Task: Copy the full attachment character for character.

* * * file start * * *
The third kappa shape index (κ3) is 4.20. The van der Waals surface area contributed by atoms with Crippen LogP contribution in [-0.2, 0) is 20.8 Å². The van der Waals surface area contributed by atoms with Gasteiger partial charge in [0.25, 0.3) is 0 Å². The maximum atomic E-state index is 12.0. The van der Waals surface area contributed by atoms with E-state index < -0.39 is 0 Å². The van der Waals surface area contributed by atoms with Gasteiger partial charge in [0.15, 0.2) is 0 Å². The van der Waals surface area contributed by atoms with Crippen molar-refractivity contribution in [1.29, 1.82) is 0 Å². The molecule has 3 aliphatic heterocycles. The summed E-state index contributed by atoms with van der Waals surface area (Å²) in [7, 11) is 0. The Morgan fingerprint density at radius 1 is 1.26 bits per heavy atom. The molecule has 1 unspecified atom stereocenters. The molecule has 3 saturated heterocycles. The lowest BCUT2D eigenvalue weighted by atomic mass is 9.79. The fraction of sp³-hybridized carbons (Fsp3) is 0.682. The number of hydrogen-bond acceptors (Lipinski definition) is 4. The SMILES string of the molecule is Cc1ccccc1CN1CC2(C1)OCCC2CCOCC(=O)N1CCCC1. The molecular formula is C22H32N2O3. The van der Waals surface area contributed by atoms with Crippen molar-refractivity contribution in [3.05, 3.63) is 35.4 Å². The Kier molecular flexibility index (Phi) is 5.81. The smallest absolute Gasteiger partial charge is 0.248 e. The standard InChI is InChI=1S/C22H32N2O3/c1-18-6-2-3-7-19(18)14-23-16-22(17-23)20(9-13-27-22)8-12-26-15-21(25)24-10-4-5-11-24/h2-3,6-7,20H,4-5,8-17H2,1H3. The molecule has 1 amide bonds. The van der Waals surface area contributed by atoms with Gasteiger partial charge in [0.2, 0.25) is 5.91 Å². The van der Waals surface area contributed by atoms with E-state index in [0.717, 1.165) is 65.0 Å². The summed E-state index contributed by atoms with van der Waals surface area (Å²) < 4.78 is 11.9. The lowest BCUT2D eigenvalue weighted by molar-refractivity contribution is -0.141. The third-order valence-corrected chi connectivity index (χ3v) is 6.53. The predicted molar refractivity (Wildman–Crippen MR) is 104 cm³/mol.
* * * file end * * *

The third kappa shape index (κ3) is 4.20. The van der Waals surface area contributed by atoms with Crippen LogP contribution in [-0.2, 0) is 20.8 Å². The van der Waals surface area contributed by atoms with Gasteiger partial charge in [0.25, 0.3) is 0 Å². The maximum atomic E-state index is 12.0. The van der Waals surface area contributed by atoms with E-state index < -0.39 is 0 Å². The van der Waals surface area contributed by atoms with Gasteiger partial charge in [0.15, 0.2) is 0 Å². The van der Waals surface area contributed by atoms with Crippen molar-refractivity contribution in [1.29, 1.82) is 0 Å². The molecule has 3 aliphatic heterocycles. The summed E-state index contributed by atoms with van der Waals surface area (Å²) in [7, 11) is 0. The Morgan fingerprint density at radius 1 is 1.26 bits per heavy atom. The molecule has 1 unspecified atom stereocenters. The molecule has 3 saturated heterocycles. The lowest BCUT2D eigenvalue weighted by atomic mass is 9.79. The fraction of sp³-hybridized carbons (Fsp3) is 0.682. The number of hydrogen-bond acceptors (Lipinski definition) is 4. The SMILES string of the molecule is Cc1ccccc1CN1CC2(C1)OCCC2CCOCC(=O)N1CCCC1. The molecular formula is C22H32N2O3. The van der Waals surface area contributed by atoms with Crippen molar-refractivity contribution in [3.05, 3.63) is 35.4 Å². The Kier molecular flexibility index (Phi) is 5.81. The smallest absolute Gasteiger partial charge is 0.248 e. The standard InChI is InChI=1S/C22H32N2O3/c1-18-6-2-3-7-19(18)14-23-16-22(17-23)20(9-13-27-22)8-12-26-15-21(25)24-10-4-5-11-24/h2-3,6-7,20H,4-5,8-17H2,1H3. The molecule has 1 amide bonds. The van der Waals surface area contributed by atoms with Gasteiger partial charge in [0.2, 0.25) is 5.91 Å². The van der Waals surface area contributed by atoms with E-state index in [0.717, 1.165) is 65.0 Å². The summed E-state index contributed by atoms with van der Waals surface area (Å²) < 4.78 is 11.9. The lowest BCUT2D eigenvalue weighted by molar-refractivity contribution is -0.141. The third-order valence-corrected chi connectivity index (χ3v) is 6.53. The predicted molar refractivity (Wildman–Crippen MR) is 104 cm³/mol.